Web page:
Kagyü: The Sacred Word Lineage
The Kagyü School traces its lineage to the teachings of the Indian mystics Tilopa (circa 988-1089) and Naropa (circa 1016-1100), whose lineage was transmitted in Tibet by the great translator Marpa (1012-1097). Marpa's principal disciple was Milarepa (1052-1135), arguably Tibet's best known religious poet and mediator. Among Milarepa's many students was Gampopa (1079-1153), a polymath and a great synthesizer, who can be recognized as the real founder of Kagyü as a distinct School of Tibetan Buddhism. Following Gampopa's teachings, there evolved the 'Four Major' and the 'Eight Minor' lineages of the Kagyü School.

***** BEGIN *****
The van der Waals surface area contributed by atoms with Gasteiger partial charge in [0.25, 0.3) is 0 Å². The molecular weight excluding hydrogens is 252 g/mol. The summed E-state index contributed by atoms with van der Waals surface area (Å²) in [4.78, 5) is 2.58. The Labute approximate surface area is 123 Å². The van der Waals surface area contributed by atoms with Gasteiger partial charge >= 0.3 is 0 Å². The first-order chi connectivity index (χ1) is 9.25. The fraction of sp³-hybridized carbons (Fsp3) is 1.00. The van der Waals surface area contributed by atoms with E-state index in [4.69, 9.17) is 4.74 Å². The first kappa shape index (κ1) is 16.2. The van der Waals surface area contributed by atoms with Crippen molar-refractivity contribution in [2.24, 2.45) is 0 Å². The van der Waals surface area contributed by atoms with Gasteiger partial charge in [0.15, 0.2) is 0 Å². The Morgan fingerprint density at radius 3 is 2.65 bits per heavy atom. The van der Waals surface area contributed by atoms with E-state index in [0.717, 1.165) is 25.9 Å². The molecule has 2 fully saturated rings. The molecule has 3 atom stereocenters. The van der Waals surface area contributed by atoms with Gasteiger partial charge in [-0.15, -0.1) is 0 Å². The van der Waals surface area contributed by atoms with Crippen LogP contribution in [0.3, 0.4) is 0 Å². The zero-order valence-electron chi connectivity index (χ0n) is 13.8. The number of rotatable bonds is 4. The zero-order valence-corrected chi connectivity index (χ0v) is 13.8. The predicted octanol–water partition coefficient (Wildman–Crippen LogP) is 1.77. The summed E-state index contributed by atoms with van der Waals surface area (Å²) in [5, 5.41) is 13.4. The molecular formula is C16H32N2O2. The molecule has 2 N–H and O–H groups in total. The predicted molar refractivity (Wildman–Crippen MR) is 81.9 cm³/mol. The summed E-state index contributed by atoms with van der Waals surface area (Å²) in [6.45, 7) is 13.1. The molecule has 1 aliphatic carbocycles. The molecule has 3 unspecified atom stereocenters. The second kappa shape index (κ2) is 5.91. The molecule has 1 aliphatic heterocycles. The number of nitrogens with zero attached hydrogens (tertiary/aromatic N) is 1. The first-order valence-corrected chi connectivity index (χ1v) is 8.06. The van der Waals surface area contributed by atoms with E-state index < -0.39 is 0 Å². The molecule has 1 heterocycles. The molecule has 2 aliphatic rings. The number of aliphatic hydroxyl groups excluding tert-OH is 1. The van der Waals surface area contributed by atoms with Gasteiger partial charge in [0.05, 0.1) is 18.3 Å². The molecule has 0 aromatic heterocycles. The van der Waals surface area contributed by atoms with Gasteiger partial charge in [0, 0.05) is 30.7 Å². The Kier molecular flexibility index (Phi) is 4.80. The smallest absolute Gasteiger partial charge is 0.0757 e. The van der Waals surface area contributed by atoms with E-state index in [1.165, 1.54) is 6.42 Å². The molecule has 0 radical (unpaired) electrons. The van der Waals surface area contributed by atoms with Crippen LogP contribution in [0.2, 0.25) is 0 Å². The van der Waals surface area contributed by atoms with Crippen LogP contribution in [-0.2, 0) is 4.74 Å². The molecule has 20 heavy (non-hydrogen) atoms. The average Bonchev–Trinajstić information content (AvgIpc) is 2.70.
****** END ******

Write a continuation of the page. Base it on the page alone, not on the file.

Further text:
The central teaching of the Kagyü School is the doctrine of Mahamudra (Great Seal) as elucidated by Gampopa. This doctrine focuses on four principal aspects of meditative practice: (1) development of single- pointedness of mind, (2) transcendence of all conceptual elaboration, (3) cultivation of the perspective that all things are of a 'single taste,' and (4) application of the path that lies beyond any meditative practice. It is said that through these four stages of development the practitioner will attain the perfect realization of Mahamudra.
Among the many luminaries of the Kagyü lineages are such personalities as the translator Marpa, the poet saint Milarepa, the grand synthesizer Gampopa, the encyclopedist Baram Chökyi Wangchuk and, of course, the successive lineage of the Karmapas.
Geluk: The Virtuous Tradition